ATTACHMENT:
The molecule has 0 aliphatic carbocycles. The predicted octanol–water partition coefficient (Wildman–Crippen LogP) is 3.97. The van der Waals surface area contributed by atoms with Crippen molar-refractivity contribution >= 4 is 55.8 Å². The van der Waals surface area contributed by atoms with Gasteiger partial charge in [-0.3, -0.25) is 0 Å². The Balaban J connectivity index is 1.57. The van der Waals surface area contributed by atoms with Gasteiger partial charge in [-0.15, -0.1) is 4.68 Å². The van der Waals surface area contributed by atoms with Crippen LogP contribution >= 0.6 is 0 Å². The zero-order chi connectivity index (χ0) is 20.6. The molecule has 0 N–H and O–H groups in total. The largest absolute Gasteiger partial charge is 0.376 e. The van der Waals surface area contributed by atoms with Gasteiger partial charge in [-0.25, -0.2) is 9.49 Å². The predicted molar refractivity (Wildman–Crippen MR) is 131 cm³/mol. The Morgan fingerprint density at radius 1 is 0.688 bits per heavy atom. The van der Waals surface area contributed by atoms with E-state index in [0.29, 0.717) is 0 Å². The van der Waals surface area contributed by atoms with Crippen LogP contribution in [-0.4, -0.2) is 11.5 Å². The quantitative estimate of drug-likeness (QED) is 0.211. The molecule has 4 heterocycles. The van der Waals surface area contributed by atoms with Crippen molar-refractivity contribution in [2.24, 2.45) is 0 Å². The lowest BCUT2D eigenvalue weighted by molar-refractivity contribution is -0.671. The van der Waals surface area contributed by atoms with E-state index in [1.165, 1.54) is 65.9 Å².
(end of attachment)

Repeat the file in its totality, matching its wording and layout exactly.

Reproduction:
The molecule has 0 aliphatic carbocycles. The predicted octanol–water partition coefficient (Wildman–Crippen LogP) is 3.97. The van der Waals surface area contributed by atoms with Crippen molar-refractivity contribution >= 4 is 55.8 Å². The van der Waals surface area contributed by atoms with Gasteiger partial charge in [-0.3, -0.25) is 0 Å². The Balaban J connectivity index is 1.57. The van der Waals surface area contributed by atoms with Gasteiger partial charge in [-0.15, -0.1) is 4.68 Å². The van der Waals surface area contributed by atoms with Crippen LogP contribution >= 0.6 is 0 Å². The zero-order chi connectivity index (χ0) is 20.6. The molecule has 0 N–H and O–H groups in total. The largest absolute Gasteiger partial charge is 0.376 e. The van der Waals surface area contributed by atoms with Gasteiger partial charge in [-0.25, -0.2) is 9.49 Å². The predicted molar refractivity (Wildman–Crippen MR) is 131 cm³/mol. The Morgan fingerprint density at radius 1 is 0.688 bits per heavy atom. The van der Waals surface area contributed by atoms with E-state index in [0.29, 0.717) is 0 Å². The van der Waals surface area contributed by atoms with Crippen LogP contribution in [-0.4, -0.2) is 11.5 Å². The quantitative estimate of drug-likeness (QED) is 0.211. The molecule has 4 heterocycles. The van der Waals surface area contributed by atoms with Crippen molar-refractivity contribution in [2.24, 2.45) is 0 Å². The lowest BCUT2D eigenvalue weighted by molar-refractivity contribution is -0.671. The van der Waals surface area contributed by atoms with E-state index in [1.165, 1.54) is 65.9 Å².